- Ability to analyze tasks and responsibilities in order to divide twork into tasks that are small enough to be distributed to volunteers;
- Ability to manage logistical details (like adjusting irregular work hours of the volunteers, etc.)
- Openness to adapt ideas from various contexts to the special needs of the organization.
A well-planned process of managing volunteers needs a capable coordinator who can easily find people willing to involve and that are suitable to his/ her organization. So your task as a volunteer coordinator is to offer people the possibility to contribute to achieving your mission. The coordinator can also be a mentor and a support for his/her volunteers and the interface between employees of your organization and the one responsible for the efficiency of volunteering programs.
Below, you will find some of the more detailed tasks of a volunteer coordinator, deriving from the 9 steps of volunteer management.
A. Planning and Program Management
1. Analysis the assistance needs of the organization and its beneficiaries
2. Creates a vision on the involvement of volunteers in the organization’s activities
3. Shapes program goals and objectives
4. Establishes volunteer tasks
5. Establishes policies and procedures
6. Manages resources
7. Supports volunteers
8. Initiates new projects involving volunteers
9. Develops professional abilities
B. Recruitment and Public Relations
1. Analyzes recruitment needs
2. Plans recruitment strategies
3. Creates the necessary recruitment materials
4. Manages and directs efforts during the recruitment process
C. Interviewing and Selection
1. Prepares and conducts interviews
3. Places volunteers
4. Facilitates the involvement of volunteer groups
D. Orientation and Training
1. Prepares an orientation program for all volunteers, irrespective of their activity type
2. Offers support to other employees for working with volunteers
3. Creates an initial training plan
4. Prepares manuals, brochures and other informative materials
1. Supervises directly
2. Supervises indirectly
4. Evaluates individual volunteer performances
F. Motivation and Merit Recognition
1. Ensures constant motivation and appreciation of volunteers
2. Coordinates merit recognition activities
3. Lobbies for the importance of motivation
4. Seeks new motivation techniques
G. Program Evaluation
1. Coordinates periodic program evaluations
2. Maintains evidence and reports
3. Evaluates the progress of each program, according to its components
4. Suggests improvements, based on evaluation results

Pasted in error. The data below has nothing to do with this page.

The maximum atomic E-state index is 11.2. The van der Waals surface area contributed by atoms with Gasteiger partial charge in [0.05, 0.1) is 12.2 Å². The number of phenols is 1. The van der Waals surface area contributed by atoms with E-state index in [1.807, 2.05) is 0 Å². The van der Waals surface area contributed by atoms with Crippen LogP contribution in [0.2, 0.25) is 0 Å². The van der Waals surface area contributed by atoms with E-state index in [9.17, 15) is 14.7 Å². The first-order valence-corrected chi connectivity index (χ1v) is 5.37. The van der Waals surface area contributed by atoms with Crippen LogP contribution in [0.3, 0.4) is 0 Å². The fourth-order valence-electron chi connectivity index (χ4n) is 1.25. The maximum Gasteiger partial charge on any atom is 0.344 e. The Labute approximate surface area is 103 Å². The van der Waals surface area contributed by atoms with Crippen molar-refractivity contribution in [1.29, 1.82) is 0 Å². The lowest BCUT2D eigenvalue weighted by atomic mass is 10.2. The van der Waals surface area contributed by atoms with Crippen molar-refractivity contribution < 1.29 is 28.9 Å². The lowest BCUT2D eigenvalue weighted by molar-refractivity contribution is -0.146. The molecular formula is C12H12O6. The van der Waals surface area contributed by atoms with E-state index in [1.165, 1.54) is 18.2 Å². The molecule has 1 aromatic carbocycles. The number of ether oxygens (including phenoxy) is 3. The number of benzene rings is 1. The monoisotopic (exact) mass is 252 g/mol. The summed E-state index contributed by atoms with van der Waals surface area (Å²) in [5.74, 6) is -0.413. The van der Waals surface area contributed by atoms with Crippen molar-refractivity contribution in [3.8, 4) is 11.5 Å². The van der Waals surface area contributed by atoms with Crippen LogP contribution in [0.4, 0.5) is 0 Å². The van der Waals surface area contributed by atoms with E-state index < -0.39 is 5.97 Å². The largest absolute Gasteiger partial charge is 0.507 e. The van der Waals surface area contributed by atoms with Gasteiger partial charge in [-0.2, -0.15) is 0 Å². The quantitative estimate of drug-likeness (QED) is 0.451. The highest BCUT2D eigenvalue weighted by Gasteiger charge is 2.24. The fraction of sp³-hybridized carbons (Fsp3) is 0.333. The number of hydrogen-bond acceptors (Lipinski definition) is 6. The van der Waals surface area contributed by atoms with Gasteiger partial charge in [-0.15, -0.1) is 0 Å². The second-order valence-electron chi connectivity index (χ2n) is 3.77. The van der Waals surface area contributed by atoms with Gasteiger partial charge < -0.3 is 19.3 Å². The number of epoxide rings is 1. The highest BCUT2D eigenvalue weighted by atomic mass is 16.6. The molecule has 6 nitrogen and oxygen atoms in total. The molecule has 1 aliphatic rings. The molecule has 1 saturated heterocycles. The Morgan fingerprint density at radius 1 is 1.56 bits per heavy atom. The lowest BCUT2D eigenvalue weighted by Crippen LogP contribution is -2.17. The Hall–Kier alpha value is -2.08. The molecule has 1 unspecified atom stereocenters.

H. Other responsibilities
1. Takes part in the organization´s fundraising activities, directly coordinating volunteers’ activities
2. Asks for donations for the organization’s services
3. Represents the organization within the community
4. Promotes volunteerism as a way for professional and personal achievement and as a necessary resource for community development.
While this model is an ideal one, you can think which elements you could apply in your organization, depending on the abilities, resources and support that you have available. Nevertheless, some of the roles described above are indispensable.
D.U. 2.2 Enabling a volunteer-friendly environment
Enabling a volunteer-friendly environment
IIn order to be productive and feel valued, volunteers should be surrounded by an enabling environment in the organization they work in. This refers to aspects that need to be prepared before involving volunteers as well as aspects that need to be implemented in an ongoing manner. It also refers to having a transparent and friendly organizational culture.
Some of the aspects that make a supportive and volunteer-friendly environment are:
- the existence of policies regarding volunteering within the organization, and the open declaration of volunteering as a value of the organization through internal and external communication
- the existence of a trained person who manages and supports the work of volunteers in an professional manner – the volunteer coordinator
- a professional volunteer management system, including tools and documents needed for monitoring and supervision
- having staff that are open and prepared to collaborate with volunteers, making them feel part of the team, treating them with respect
- ensuring that safety and risk prevention measures are in place for volunteers
- ensuring appropriate workspace and logistics to enable the volunteer to do his or her tasks
- ensuring timely reimbursements for sundry expenses incurred by volunteers
- ensuring that the organization has a transparent flow of information and an open, flexible atmosphere
- valuing volunteer-feedback and ideas, keeping an optimal level of motivation and recognizing special merits, etc.